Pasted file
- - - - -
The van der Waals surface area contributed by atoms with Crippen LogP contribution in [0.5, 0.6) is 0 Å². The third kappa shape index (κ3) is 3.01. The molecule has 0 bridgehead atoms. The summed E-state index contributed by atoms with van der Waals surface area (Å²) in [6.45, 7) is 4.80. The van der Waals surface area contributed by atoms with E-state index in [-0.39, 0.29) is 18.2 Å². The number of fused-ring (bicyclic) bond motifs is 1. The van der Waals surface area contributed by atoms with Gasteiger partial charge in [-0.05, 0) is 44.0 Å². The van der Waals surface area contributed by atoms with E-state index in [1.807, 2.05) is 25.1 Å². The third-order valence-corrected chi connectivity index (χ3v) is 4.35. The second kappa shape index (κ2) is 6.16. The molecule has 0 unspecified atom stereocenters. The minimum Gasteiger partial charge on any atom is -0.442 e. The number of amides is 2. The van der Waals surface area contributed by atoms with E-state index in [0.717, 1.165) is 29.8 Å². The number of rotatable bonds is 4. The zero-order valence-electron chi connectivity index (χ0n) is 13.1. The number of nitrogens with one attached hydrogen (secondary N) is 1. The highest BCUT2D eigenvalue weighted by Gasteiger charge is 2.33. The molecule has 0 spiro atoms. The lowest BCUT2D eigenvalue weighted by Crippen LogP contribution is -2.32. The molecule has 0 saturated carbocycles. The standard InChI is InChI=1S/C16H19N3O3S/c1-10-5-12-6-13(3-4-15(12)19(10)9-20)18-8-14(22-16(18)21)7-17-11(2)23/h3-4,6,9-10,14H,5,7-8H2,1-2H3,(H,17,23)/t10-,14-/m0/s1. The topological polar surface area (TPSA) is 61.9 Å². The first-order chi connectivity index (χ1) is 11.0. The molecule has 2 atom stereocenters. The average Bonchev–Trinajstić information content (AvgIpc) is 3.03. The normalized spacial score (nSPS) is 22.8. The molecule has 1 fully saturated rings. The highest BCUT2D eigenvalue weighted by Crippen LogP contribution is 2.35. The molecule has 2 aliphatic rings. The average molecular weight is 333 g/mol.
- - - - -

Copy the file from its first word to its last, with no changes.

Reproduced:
The van der Waals surface area contributed by atoms with Crippen LogP contribution in [0.5, 0.6) is 0 Å². The third kappa shape index (κ3) is 3.01. The molecule has 0 bridgehead atoms. The summed E-state index contributed by atoms with van der Waals surface area (Å²) in [6.45, 7) is 4.80. The van der Waals surface area contributed by atoms with E-state index in [-0.39, 0.29) is 18.2 Å². The number of fused-ring (bicyclic) bond motifs is 1. The van der Waals surface area contributed by atoms with Gasteiger partial charge in [-0.05, 0) is 44.0 Å². The van der Waals surface area contributed by atoms with E-state index in [1.807, 2.05) is 25.1 Å². The third-order valence-corrected chi connectivity index (χ3v) is 4.35. The second kappa shape index (κ2) is 6.16. The molecule has 0 unspecified atom stereocenters. The minimum Gasteiger partial charge on any atom is -0.442 e. The number of amides is 2. The van der Waals surface area contributed by atoms with E-state index in [0.717, 1.165) is 29.8 Å². The number of rotatable bonds is 4. The zero-order valence-electron chi connectivity index (χ0n) is 13.1. The number of nitrogens with one attached hydrogen (secondary N) is 1. The highest BCUT2D eigenvalue weighted by Gasteiger charge is 2.33. The molecule has 0 spiro atoms. The lowest BCUT2D eigenvalue weighted by Crippen LogP contribution is -2.32. The molecule has 0 saturated carbocycles. The standard InChI is InChI=1S/C16H19N3O3S/c1-10-5-12-6-13(3-4-15(12)19(10)9-20)18-8-14(22-16(18)21)7-17-11(2)23/h3-4,6,9-10,14H,5,7-8H2,1-2H3,(H,17,23)/t10-,14-/m0/s1. The topological polar surface area (TPSA) is 61.9 Å². The first-order chi connectivity index (χ1) is 11.0. The molecule has 2 atom stereocenters. The average Bonchev–Trinajstić information content (AvgIpc) is 3.03. The normalized spacial score (nSPS) is 22.8. The molecule has 1 fully saturated rings. The highest BCUT2D eigenvalue weighted by Crippen LogP contribution is 2.35. The molecule has 2 aliphatic rings. The average molecular weight is 333 g/mol.